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The relation between birth size and the results of refractive error and biometry measurements in children
  1. S-M Saw125,
  2. L Tong2,
  3. K-S Chia1,
  4. D Koh1,
  5. Y-S Lee3,
  6. J Katz4 and
  7. D T H Tan25
  1. 1Department of Community, Occupational and Family Medicine, National University of Singapore, 16 Medical Drive, Singapore 117597, Republic of Singapore
  2. 2Singapore Eye Research Institute and Singapore National Eye Centre, (SNEC), 11 Third Hospital Avenue, Singapore 168751, Republic of Singapore
  3. 3Department of Pediatrics, National University of Singapore
  4. 4Johns Hopkins Bloomberg School of Hygiene and Public Health, Baltimore, MD, USA
  5. 5Department of Ophthalmology, National University of Singapore
  1. Correspondence to: Associate professor Seang-Mei Saw Department of Community, Occupational and Family Medicine, National University of Singapore, 16 Medical Drive, Singapore 117597, Republic of Singapore;


Aim: To examine the association of birth parameters with biometry and refraction in Singapore Chinese schoolchildren.

Methods: Chinese children aged 7–9 years (n = 1413) from three schools in Singapore were recruited. Birth parameter information on birth weight, head circumference, length at birth, and gestational age were obtained from standard hospital records. Cycloplegic autorefraction, keratometry and biometry measures (axial length, vitreous chamber depth, lens thickness, and anterior chamber depth) were obtained.

Results: Across the normal birthweight range (2.0–4.9 kg), children with birth weights ⩾4.0 kg had longer axial lengths (adjusted mean 23.65 mm versus 23.16 mm), compared with children with birth weights <2.5 kg, after controlling for age, sex, school, height, parental myopia, and gestational age. For every 1 cm increment in head circumference at birth, the axial length was longer by 0.05 mm. For every 1 cm increment in birth length, the axial length was longer by 0.02 mm in multivariate analysis. Additional week increases in gestational age till 46 weeks resulted in axial lengths that were longer by 0.04 mm, controlling for age, sex, school, parental myopia, and height. Children with larger birth weights, head circumferences, birth lengths, or gestational ages had deeper vitreous chambers and larger corneal curvature radii; however, there were no significant associations with refraction.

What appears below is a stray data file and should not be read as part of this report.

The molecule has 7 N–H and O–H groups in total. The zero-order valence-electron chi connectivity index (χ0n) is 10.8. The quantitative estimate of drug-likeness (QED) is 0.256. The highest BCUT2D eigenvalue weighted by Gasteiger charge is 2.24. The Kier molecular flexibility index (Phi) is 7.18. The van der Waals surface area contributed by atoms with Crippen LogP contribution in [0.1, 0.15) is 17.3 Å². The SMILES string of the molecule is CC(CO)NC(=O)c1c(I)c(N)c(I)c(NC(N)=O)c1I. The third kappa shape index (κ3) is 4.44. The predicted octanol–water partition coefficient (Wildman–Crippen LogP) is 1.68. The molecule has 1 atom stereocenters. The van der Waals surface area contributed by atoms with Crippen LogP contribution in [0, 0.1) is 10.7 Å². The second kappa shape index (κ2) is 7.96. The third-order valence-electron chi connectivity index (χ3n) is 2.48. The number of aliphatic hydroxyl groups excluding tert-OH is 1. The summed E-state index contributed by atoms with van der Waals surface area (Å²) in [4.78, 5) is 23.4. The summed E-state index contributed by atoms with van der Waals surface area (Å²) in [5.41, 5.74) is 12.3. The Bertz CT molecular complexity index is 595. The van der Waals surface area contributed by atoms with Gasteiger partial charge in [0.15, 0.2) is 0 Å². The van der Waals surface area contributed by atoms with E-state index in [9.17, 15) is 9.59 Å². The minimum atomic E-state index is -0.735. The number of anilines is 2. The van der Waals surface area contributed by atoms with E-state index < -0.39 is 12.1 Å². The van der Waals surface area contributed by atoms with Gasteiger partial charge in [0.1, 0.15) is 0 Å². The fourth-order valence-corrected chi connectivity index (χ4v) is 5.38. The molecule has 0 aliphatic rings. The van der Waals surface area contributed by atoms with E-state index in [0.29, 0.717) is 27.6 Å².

Conclusions: Children who were born heavier, had larger head sizes or lengths at birth, or who were born more mature had longer axial lengths, and deeper vitreous chambers; but there were no differences in refraction at ages 7–9 years, possibly because of the observed compensatory flattening of the cornea.

  • myopia
  • refractive error
  • fetal growth
  • birth weight

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